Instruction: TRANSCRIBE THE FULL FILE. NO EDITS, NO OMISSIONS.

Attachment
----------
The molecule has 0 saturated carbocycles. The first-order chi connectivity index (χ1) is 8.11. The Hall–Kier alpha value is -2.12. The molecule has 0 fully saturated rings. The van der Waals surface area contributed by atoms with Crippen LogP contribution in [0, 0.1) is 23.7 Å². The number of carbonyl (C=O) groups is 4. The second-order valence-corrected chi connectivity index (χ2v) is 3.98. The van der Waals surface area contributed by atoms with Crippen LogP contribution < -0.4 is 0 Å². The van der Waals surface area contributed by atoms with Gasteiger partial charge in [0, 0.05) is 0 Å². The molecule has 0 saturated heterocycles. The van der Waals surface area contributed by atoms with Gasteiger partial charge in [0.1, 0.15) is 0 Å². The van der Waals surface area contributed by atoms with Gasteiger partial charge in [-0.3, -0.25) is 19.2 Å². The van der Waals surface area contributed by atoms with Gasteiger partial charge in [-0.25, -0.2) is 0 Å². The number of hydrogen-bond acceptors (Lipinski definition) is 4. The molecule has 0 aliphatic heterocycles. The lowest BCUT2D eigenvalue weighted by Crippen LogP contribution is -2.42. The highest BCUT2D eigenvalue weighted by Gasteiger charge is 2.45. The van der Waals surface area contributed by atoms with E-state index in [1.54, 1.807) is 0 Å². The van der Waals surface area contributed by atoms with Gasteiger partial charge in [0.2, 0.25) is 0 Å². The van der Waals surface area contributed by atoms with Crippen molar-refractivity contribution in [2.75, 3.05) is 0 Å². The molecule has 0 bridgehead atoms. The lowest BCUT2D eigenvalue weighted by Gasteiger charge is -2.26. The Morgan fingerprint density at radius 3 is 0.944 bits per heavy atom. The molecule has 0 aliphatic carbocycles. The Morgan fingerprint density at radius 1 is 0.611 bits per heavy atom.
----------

The molecule has 0 saturated carbocycles. The first-order chi connectivity index (χ1) is 8.11. The Hall–Kier alpha value is -2.12. The molecule has 0 fully saturated rings. The van der Waals surface area contributed by atoms with Crippen LogP contribution in [0, 0.1) is 23.7 Å². The number of carbonyl (C=O) groups is 4. The second-order valence-corrected chi connectivity index (χ2v) is 3.98. The van der Waals surface area contributed by atoms with Crippen LogP contribution < -0.4 is 0 Å². The van der Waals surface area contributed by atoms with Gasteiger partial charge in [0, 0.05) is 0 Å². The molecule has 0 saturated heterocycles. The van der Waals surface area contributed by atoms with Gasteiger partial charge in [0.1, 0.15) is 0 Å². The van der Waals surface area contributed by atoms with Gasteiger partial charge in [-0.3, -0.25) is 19.2 Å². The van der Waals surface area contributed by atoms with Gasteiger partial charge in [-0.25, -0.2) is 0 Å². The number of hydrogen-bond acceptors (Lipinski definition) is 4. The molecule has 0 aliphatic heterocycles. The lowest BCUT2D eigenvalue weighted by Crippen LogP contribution is -2.42. The highest BCUT2D eigenvalue weighted by Gasteiger charge is 2.45. The van der Waals surface area contributed by atoms with E-state index in [1.54, 1.807) is 0 Å². The van der Waals surface area contributed by atoms with Gasteiger partial charge in [0.2, 0.25) is 0 Å². The van der Waals surface area contributed by atoms with Crippen molar-refractivity contribution in [2.75, 3.05) is 0 Å². The molecule has 0 bridgehead atoms. The lowest BCUT2D eigenvalue weighted by Gasteiger charge is -2.26. The Morgan fingerprint density at radius 3 is 0.944 bits per heavy atom. The molecule has 0 aliphatic carbocycles. The Morgan fingerprint density at radius 1 is 0.611 bits per heavy atom.